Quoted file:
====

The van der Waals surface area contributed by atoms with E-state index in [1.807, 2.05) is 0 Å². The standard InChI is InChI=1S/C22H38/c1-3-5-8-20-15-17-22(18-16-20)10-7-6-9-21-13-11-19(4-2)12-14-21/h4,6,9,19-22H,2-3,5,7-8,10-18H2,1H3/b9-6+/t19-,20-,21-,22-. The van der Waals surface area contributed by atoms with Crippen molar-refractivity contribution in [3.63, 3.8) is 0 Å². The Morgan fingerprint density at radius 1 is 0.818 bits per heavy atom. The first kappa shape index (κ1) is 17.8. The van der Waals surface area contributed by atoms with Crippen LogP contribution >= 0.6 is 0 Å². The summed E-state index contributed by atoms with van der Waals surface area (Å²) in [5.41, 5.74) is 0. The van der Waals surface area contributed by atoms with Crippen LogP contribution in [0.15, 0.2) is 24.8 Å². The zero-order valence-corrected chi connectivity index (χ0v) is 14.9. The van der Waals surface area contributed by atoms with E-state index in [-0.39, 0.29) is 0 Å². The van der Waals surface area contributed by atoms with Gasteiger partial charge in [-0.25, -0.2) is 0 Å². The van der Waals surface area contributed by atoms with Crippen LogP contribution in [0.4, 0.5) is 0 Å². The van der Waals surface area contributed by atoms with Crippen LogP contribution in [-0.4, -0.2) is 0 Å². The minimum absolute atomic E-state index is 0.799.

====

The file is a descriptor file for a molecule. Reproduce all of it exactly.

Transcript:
The van der Waals surface area contributed by atoms with E-state index in [1.807, 2.05) is 0 Å². The standard InChI is InChI=1S/C22H38/c1-3-5-8-20-15-17-22(18-16-20)10-7-6-9-21-13-11-19(4-2)12-14-21/h4,6,9,19-22H,2-3,5,7-8,10-18H2,1H3/b9-6+/t19-,20-,21-,22-. The van der Waals surface area contributed by atoms with Crippen molar-refractivity contribution in [3.63, 3.8) is 0 Å². The Morgan fingerprint density at radius 1 is 0.818 bits per heavy atom. The first kappa shape index (κ1) is 17.8. The van der Waals surface area contributed by atoms with Crippen LogP contribution >= 0.6 is 0 Å². The summed E-state index contributed by atoms with van der Waals surface area (Å²) in [5.41, 5.74) is 0. The van der Waals surface area contributed by atoms with Crippen LogP contribution in [0.15, 0.2) is 24.8 Å². The zero-order valence-corrected chi connectivity index (χ0v) is 14.9. The van der Waals surface area contributed by atoms with E-state index in [-0.39, 0.29) is 0 Å². The van der Waals surface area contributed by atoms with Gasteiger partial charge in [-0.25, -0.2) is 0 Å². The van der Waals surface area contributed by atoms with Crippen LogP contribution in [0.4, 0.5) is 0 Å². The van der Waals surface area contributed by atoms with Crippen LogP contribution in [-0.4, -0.2) is 0 Å². The minimum absolute atomic E-state index is 0.799.